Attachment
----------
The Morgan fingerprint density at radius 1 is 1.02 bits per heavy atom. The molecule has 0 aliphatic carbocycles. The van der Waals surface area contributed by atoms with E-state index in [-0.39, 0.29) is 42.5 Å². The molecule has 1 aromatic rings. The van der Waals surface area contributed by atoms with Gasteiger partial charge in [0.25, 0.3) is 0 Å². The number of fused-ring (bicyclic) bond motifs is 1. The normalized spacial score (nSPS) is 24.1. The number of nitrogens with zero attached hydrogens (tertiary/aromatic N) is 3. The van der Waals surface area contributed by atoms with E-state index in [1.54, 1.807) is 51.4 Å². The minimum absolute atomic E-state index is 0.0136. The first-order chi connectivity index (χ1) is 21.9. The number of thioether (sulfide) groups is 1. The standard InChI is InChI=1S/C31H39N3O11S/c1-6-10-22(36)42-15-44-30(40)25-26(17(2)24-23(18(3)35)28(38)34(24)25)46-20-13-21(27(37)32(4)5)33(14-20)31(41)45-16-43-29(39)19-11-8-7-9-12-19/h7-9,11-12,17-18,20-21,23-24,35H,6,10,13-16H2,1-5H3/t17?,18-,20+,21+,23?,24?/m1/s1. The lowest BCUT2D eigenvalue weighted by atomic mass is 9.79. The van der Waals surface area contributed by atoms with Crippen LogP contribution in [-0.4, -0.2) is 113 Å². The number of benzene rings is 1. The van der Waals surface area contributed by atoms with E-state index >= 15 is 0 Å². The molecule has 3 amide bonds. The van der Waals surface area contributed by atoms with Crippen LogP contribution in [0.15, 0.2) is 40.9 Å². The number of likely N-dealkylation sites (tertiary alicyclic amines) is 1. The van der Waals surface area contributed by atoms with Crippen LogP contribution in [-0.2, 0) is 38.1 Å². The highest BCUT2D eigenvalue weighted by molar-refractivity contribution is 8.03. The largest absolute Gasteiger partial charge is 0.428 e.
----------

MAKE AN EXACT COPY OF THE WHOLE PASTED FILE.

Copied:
The Morgan fingerprint density at radius 1 is 1.02 bits per heavy atom. The molecule has 0 aliphatic carbocycles. The van der Waals surface area contributed by atoms with E-state index in [-0.39, 0.29) is 42.5 Å². The molecule has 1 aromatic rings. The van der Waals surface area contributed by atoms with Gasteiger partial charge in [0.25, 0.3) is 0 Å². The number of fused-ring (bicyclic) bond motifs is 1. The normalized spacial score (nSPS) is 24.1. The number of nitrogens with zero attached hydrogens (tertiary/aromatic N) is 3. The van der Waals surface area contributed by atoms with E-state index in [1.54, 1.807) is 51.4 Å². The minimum absolute atomic E-state index is 0.0136. The first-order chi connectivity index (χ1) is 21.9. The number of thioether (sulfide) groups is 1. The standard InChI is InChI=1S/C31H39N3O11S/c1-6-10-22(36)42-15-44-30(40)25-26(17(2)24-23(18(3)35)28(38)34(24)25)46-20-13-21(27(37)32(4)5)33(14-20)31(41)45-16-43-29(39)19-11-8-7-9-12-19/h7-9,11-12,17-18,20-21,23-24,35H,6,10,13-16H2,1-5H3/t17?,18-,20+,21+,23?,24?/m1/s1. The lowest BCUT2D eigenvalue weighted by atomic mass is 9.79. The van der Waals surface area contributed by atoms with Crippen LogP contribution in [-0.4, -0.2) is 113 Å². The number of benzene rings is 1. The van der Waals surface area contributed by atoms with E-state index >= 15 is 0 Å². The molecule has 3 amide bonds. The van der Waals surface area contributed by atoms with Crippen LogP contribution in [0.15, 0.2) is 40.9 Å². The number of likely N-dealkylation sites (tertiary alicyclic amines) is 1. The van der Waals surface area contributed by atoms with Crippen LogP contribution in [-0.2, 0) is 38.1 Å². The highest BCUT2D eigenvalue weighted by molar-refractivity contribution is 8.03. The largest absolute Gasteiger partial charge is 0.428 e.